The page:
Celebrating Highland Park’s Natural History

Local Flora

The Historical Society would like to encourage people to identify and “chalk” plants that they find in and around Highland Park and post on social media with the tag #highlandparkhistory or send an image of the result to .  We are sharing some early 20th Century photographs of local plants in the Stupey Gardens in Laurel Park as examples.

In addition to the artists represented in the exhibit and in the collections, this exhibit was inspired by the Toulousian botanist Boris Pressq. Pressq began chalking images and identifications of flora and fauna between cracks of cement sidewalks and other urban locations in the French city famous for its violets to show “what is living” and “green.”  The Wood Violet is the state flower of Illinois!

The Society is excited to twin the vernissage of this project with The Art Center of Highland Park’s (TAC) chalk event, “Draw Together.”  The Society will be distributing chalk kits created by TAC at the May 1 Francis Stupey Cabin clean-up and by request.  We hope many of you will utilize the May 8 event to draw local plants and other art. 

Ten images from the Jesse Lowe Smith image collection were selected to highlight in Stupey gardens, six of which can be found in the Stupey prairie gardens.  All of these specimens were photographed and can be found naturally in Highland Park and its environs.  Nature created these plants in the Illinois landscape.  Smith and E. E. Parratt, another early Highland Park photographer, captured the local flora and fauna on glass slides.  Many images were hand-colored; in this case, chiefly by Charlotte Pinkerton and Grace Nichols.

Jesse Lowe Smith (1869-1934) is perhaps the best known of the Highland Park history aficionados.  Smith taught school and served as Superintendent of Highland Park, Illinois grammar schools from 1902 until his death in 1934.   In addition to progressively innovating photography as a teaching tool, Smith was involved in the early parks and recreation, conservation and other naturalist movements.  He also formed the first Highland Park Historical Society.  His papers from that first effort are being made available to researchers, including his studies and manuscripts on Skunk Cabbage, with its unique heat-producing qualities being recognized as the earliest blooming local plant.

Elno E. Parratt (1866-1939) arrived in Highland Park to work as a telegraph operator for the Chicago & North West Railway as a young man in the 1880s.  By the time he retired, Parratt was serving as traveling station auditor.   Parratt and Smith planned to write and publish an illustrated book on the local flora and fauna and birds. The manuscript has been lost, at least for now.  The photography has been preserved and digitized for access and research.  Both Smith and Parratt were avid gardeners and bird watchers. All of the images in the collection by Parratt were colored by Charlotte Pinkerton. 

Charlotte (Lottie) Pinkerton Blazer (1879-1966) was born to missionaries in South Africa and spent her earliest years in  Wisconsin.  As a young woman at the beginning of the 20th century, Pinkerton attended the Art Institute of Chicago and worked as a lantern slide colorist.  She worked in California and founded the Santa Cruz Art League after her 1914 marriage to lawyer James Blazer.    Pinkerton’s work can also be found at the Autry Museum of the American West, Yale University’s Beinecke Rare Book & Manuscript Library, and in other collections.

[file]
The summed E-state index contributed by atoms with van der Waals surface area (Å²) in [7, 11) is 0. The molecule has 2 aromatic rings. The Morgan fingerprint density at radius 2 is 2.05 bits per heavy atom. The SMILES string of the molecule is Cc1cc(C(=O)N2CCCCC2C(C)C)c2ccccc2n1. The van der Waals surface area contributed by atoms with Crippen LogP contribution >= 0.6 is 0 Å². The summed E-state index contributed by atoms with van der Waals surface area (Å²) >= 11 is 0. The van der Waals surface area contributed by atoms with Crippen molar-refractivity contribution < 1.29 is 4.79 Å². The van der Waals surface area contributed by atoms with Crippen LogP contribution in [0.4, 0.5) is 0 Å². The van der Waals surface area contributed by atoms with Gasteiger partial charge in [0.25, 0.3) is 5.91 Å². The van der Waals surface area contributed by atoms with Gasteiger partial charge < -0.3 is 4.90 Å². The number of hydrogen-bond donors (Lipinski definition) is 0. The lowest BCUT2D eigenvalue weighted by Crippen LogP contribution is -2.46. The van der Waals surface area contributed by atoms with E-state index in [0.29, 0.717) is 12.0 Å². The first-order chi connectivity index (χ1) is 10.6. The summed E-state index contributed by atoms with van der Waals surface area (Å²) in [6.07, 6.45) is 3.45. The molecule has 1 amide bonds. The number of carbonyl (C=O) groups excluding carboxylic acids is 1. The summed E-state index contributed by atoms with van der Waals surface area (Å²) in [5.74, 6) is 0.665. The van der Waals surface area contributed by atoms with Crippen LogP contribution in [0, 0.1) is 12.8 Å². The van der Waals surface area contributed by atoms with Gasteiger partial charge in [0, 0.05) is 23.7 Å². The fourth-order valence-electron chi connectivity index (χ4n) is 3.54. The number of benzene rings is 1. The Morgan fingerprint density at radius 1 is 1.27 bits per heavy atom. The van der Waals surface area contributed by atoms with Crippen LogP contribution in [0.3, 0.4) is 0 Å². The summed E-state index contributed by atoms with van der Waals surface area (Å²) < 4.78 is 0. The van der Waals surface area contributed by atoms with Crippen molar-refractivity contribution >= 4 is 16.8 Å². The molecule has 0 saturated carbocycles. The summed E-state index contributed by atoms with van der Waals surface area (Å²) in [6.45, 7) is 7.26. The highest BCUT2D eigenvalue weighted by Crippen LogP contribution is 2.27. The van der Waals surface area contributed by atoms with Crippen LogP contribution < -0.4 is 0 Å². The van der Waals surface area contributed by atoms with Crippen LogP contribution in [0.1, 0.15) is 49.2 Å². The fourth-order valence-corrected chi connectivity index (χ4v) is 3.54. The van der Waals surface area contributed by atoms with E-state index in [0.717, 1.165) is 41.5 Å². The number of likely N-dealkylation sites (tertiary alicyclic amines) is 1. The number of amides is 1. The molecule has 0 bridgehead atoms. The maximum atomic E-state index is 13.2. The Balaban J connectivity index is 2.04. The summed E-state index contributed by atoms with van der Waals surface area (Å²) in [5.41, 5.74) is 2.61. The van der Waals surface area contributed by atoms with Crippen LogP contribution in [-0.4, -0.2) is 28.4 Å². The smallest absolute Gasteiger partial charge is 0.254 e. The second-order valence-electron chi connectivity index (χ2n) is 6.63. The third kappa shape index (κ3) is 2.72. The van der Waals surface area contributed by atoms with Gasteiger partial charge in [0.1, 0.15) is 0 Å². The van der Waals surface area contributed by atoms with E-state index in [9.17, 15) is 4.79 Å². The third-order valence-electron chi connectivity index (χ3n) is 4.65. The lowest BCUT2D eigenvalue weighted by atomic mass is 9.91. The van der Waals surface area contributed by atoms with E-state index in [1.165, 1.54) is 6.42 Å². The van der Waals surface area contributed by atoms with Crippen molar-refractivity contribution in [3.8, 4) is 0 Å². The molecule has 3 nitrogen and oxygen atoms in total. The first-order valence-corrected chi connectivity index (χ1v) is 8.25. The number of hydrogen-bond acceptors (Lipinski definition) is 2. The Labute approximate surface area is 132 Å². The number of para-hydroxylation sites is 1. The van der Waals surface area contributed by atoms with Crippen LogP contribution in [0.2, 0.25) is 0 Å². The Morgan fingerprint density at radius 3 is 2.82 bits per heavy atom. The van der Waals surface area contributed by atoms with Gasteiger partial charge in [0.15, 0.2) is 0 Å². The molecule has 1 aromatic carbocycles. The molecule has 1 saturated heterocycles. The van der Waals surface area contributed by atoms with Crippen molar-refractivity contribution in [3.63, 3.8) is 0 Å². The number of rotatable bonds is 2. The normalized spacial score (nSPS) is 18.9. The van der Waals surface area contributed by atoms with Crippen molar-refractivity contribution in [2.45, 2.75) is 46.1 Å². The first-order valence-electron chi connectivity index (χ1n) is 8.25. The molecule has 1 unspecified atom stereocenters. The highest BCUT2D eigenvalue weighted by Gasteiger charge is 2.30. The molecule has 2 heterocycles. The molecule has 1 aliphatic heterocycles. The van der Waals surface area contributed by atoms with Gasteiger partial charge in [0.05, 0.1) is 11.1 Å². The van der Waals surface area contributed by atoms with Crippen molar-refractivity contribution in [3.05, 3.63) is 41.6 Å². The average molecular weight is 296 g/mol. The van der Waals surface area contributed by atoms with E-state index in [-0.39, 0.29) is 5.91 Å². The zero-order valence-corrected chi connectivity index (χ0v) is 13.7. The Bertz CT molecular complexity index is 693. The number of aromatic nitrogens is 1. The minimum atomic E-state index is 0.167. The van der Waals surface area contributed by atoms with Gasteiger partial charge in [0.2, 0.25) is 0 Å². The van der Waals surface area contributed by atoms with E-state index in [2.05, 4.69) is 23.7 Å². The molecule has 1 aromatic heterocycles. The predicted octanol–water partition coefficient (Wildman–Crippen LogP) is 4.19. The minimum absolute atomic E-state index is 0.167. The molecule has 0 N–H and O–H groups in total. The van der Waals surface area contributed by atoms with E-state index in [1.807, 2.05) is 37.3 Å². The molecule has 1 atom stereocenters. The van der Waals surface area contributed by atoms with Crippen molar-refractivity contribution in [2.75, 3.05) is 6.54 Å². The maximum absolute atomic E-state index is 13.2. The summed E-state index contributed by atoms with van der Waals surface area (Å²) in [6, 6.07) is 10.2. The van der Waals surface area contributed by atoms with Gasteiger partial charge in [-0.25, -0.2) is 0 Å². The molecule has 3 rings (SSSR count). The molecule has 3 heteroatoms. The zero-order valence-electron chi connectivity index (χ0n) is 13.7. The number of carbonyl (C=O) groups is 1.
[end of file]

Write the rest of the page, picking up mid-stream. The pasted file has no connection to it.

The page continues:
Grace L. Nichols (1875-1947)  has been cited as an outstanding colorist by lantern slide experts.  Smith transferred the specimens he collected and photographed, and transferred them to her studio in Chicago for coloring.  Her work can be found in collections as diverse as the Indiana and Massachusetts Historical Societies and in various architecture collections.  Photographers around the country transferred their work to Nichol’s studio to be accurately colored.

Research credits:

Highland Park Archives and Local History Collections

Culturally Significant Plants .  United States Department of Agriculture

Ethnobotany of the Menomini Indians, Volume 4. Smith, Huron Herbert. 

GARDENING; How Joe Pye Gave His Name to a Weed.  by By Joan Lee Faust, September 12, 1993.  New York Times.

Handbook of Energy Crops. Unpublished. Duke,  James A.  1983. 

Illinois wild flowers. Voss, John, and Virginia S. Eifert.  Springfield: Printed by authority of the State of Illinois, 1978. 

Lady Bird Johnson Wildflower Center 

A Natural History of the Chicago Region. Greenberg, Joel.  Chicago: University of Chicago Press, 2002. 

The Magic Lantern Gazette A Journal of Research Volume 26, Number 1 Spring 2014

Nature Sketches in Temperate America: A Series of Sketches and a Popular Account of Insects, Birds, and Plants, Treated from Some Aspects of Their Evolution and Ecological Relations. Hancock, Joseph L.  Chicago: A.C. McClurg & Co, 1901. Print. 

 The weed that gourmets go for Collins, Robert.  MacCleans, November 24, 1956